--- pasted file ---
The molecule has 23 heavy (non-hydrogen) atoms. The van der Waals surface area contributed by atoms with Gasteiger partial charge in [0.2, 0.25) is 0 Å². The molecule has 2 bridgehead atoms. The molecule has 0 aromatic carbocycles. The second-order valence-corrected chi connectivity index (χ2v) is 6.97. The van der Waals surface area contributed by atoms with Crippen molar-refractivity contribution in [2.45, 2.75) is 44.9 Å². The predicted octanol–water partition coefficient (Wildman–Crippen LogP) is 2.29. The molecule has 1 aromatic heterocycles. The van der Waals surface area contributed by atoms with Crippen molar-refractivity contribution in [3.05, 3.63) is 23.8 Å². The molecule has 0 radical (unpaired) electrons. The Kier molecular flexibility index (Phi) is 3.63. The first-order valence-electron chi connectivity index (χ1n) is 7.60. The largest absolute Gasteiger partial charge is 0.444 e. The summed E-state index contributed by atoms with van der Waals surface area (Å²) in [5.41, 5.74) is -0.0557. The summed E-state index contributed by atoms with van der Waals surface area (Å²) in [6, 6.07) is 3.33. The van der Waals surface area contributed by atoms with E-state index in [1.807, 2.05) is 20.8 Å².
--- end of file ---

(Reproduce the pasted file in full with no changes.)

The molecule has 23 heavy (non-hydrogen) atoms. The van der Waals surface area contributed by atoms with Gasteiger partial charge in [0.2, 0.25) is 0 Å². The molecule has 2 bridgehead atoms. The molecule has 0 aromatic carbocycles. The second-order valence-corrected chi connectivity index (χ2v) is 6.97. The van der Waals surface area contributed by atoms with Crippen molar-refractivity contribution in [2.45, 2.75) is 44.9 Å². The predicted octanol–water partition coefficient (Wildman–Crippen LogP) is 2.29. The molecule has 1 aromatic heterocycles. The van der Waals surface area contributed by atoms with Crippen molar-refractivity contribution in [3.05, 3.63) is 23.8 Å². The molecule has 0 radical (unpaired) electrons. The Kier molecular flexibility index (Phi) is 3.63. The first-order valence-electron chi connectivity index (χ1n) is 7.60. The largest absolute Gasteiger partial charge is 0.444 e. The summed E-state index contributed by atoms with van der Waals surface area (Å²) in [5.41, 5.74) is -0.0557. The summed E-state index contributed by atoms with van der Waals surface area (Å²) in [6, 6.07) is 3.33. The van der Waals surface area contributed by atoms with E-state index in [1.807, 2.05) is 20.8 Å².